That doesn’t mean U.S. companies are immune. American exporters are feeling the pinch, something likely to act as a drag as U.S. earnings season moves into full swing. U.S. monthly exports to the European Union fell to a two-year low of $20.1 billion in February. . . .
Risk of ‘almost endless depression’
For the overall euro zone, a look at a chart of quarterly gross domestic product or industrial production paints a bleak picture. After a steep contraction in 2008 and 2009, growth returned in 2010 and 2011, only for the economy to begin shrinking again in the first quarter of 2012. Total economic output has yet to return to its 2008 level.
Germany has largely avoided the weaker trend, but the region’s largest economy is showing signs of stagnating. . . . France, the second-largest economy, has taken a turn for the worse, with purchasing-managers data pointing to a steep fall in first-quarter GDP. . . .
“In view of this outcome, it is clear that the euro-area orthodoxy implies further austerity and almost endless depression,” he said in a note."
The U.S. isn't doing all that well, but we're sure not anywhere close to a depression.
Nor are we likely to have to endure anything like another ten years of getting our act together, both financially and politically. But with the troubles in Europe, Japan and even those brewing in China today, we're pretty much going to be left to our own devices here in North America.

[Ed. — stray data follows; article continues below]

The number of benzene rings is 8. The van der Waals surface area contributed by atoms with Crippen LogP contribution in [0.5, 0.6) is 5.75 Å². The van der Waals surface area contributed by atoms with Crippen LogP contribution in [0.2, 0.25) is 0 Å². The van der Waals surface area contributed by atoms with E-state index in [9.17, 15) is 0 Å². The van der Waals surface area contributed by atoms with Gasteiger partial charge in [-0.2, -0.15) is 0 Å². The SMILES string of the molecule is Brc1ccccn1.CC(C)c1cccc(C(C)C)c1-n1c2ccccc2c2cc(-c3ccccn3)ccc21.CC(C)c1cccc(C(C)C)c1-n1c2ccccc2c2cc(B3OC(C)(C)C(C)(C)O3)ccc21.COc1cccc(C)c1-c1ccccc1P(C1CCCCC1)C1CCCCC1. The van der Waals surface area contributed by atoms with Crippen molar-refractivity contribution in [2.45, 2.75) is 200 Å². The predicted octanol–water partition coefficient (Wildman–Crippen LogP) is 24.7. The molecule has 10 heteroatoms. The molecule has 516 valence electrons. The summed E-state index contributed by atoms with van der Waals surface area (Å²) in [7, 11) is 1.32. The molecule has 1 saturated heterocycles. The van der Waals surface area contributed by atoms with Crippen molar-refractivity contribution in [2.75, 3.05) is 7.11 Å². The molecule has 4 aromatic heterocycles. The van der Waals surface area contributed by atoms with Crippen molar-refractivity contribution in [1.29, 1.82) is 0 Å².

Accordingly, unless we stop all this "progressive" government knows best nonsense soon and begin to emphasize things like energy independence, private sector growth, public sector productivity, and entitlements reform, we could follow Europe right off the cliff in a few short years.
Here's what I say. Let's not do that.
In fact, let's not even think about coming close to doing that. And let's hope that the hapless Europeans, the Japanese and the Chinese all get their "self reliant" acts together, too.
The European social-democratic welfare state is a failure, and it's time for them to acknowledge it. And Japan's and China's export dependent models for economic growth have failed as well.
And here in the U.S., it's time for both citizens and political leaders to relearn and act on the lessons taught by our predecessors of long ago about the virtues of capitalism, limited government and individual freedoms in a self governing society. It's the only way.
Big and intrusive government simply won't get the job done, because it can't.
That's my take.